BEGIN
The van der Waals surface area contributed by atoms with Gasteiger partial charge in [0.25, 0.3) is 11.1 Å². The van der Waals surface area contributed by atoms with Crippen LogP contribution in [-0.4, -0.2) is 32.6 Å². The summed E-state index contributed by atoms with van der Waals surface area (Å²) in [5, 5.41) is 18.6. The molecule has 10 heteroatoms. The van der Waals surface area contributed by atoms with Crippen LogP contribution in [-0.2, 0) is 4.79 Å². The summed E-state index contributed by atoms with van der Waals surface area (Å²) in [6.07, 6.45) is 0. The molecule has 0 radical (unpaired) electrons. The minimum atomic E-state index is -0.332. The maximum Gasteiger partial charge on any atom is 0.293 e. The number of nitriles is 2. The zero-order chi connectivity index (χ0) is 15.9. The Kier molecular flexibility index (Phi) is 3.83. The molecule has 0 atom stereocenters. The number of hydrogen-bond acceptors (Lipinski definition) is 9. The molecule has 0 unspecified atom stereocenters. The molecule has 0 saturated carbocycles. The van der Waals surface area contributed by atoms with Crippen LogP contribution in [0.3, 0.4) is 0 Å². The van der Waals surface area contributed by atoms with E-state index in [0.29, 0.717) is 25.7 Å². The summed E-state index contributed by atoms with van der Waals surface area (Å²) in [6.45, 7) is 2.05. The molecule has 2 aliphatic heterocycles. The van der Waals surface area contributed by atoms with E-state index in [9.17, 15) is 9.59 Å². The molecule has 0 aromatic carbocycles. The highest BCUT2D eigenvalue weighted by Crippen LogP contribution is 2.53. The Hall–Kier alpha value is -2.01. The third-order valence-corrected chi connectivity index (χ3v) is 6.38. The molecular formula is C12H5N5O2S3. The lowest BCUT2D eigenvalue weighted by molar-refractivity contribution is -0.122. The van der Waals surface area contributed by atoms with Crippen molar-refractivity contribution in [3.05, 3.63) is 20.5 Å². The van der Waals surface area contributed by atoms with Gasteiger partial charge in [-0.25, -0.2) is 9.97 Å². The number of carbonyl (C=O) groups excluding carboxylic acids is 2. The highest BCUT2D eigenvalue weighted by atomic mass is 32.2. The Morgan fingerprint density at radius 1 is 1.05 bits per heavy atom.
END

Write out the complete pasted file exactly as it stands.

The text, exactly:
The van der Waals surface area contributed by atoms with Gasteiger partial charge in [0.25, 0.3) is 11.1 Å². The van der Waals surface area contributed by atoms with Crippen LogP contribution in [-0.4, -0.2) is 32.6 Å². The summed E-state index contributed by atoms with van der Waals surface area (Å²) in [5, 5.41) is 18.6. The molecule has 10 heteroatoms. The van der Waals surface area contributed by atoms with Crippen LogP contribution in [-0.2, 0) is 4.79 Å². The summed E-state index contributed by atoms with van der Waals surface area (Å²) in [6.07, 6.45) is 0. The molecule has 0 radical (unpaired) electrons. The minimum atomic E-state index is -0.332. The maximum Gasteiger partial charge on any atom is 0.293 e. The number of nitriles is 2. The zero-order chi connectivity index (χ0) is 15.9. The Kier molecular flexibility index (Phi) is 3.83. The molecule has 0 atom stereocenters. The number of hydrogen-bond acceptors (Lipinski definition) is 9. The molecule has 0 unspecified atom stereocenters. The molecule has 0 saturated carbocycles. The van der Waals surface area contributed by atoms with Crippen LogP contribution in [0.3, 0.4) is 0 Å². The van der Waals surface area contributed by atoms with E-state index in [0.29, 0.717) is 25.7 Å². The summed E-state index contributed by atoms with van der Waals surface area (Å²) in [6.45, 7) is 2.05. The molecule has 2 aliphatic heterocycles. The van der Waals surface area contributed by atoms with E-state index in [9.17, 15) is 9.59 Å². The molecule has 0 aromatic carbocycles. The highest BCUT2D eigenvalue weighted by Crippen LogP contribution is 2.53. The Hall–Kier alpha value is -2.01. The third-order valence-corrected chi connectivity index (χ3v) is 6.38. The molecular formula is C12H5N5O2S3. The lowest BCUT2D eigenvalue weighted by molar-refractivity contribution is -0.122. The van der Waals surface area contributed by atoms with Crippen molar-refractivity contribution in [3.05, 3.63) is 20.5 Å². The van der Waals surface area contributed by atoms with Gasteiger partial charge in [-0.25, -0.2) is 9.97 Å². The number of carbonyl (C=O) groups excluding carboxylic acids is 2. The highest BCUT2D eigenvalue weighted by atomic mass is 32.2. The Morgan fingerprint density at radius 1 is 1.05 bits per heavy atom.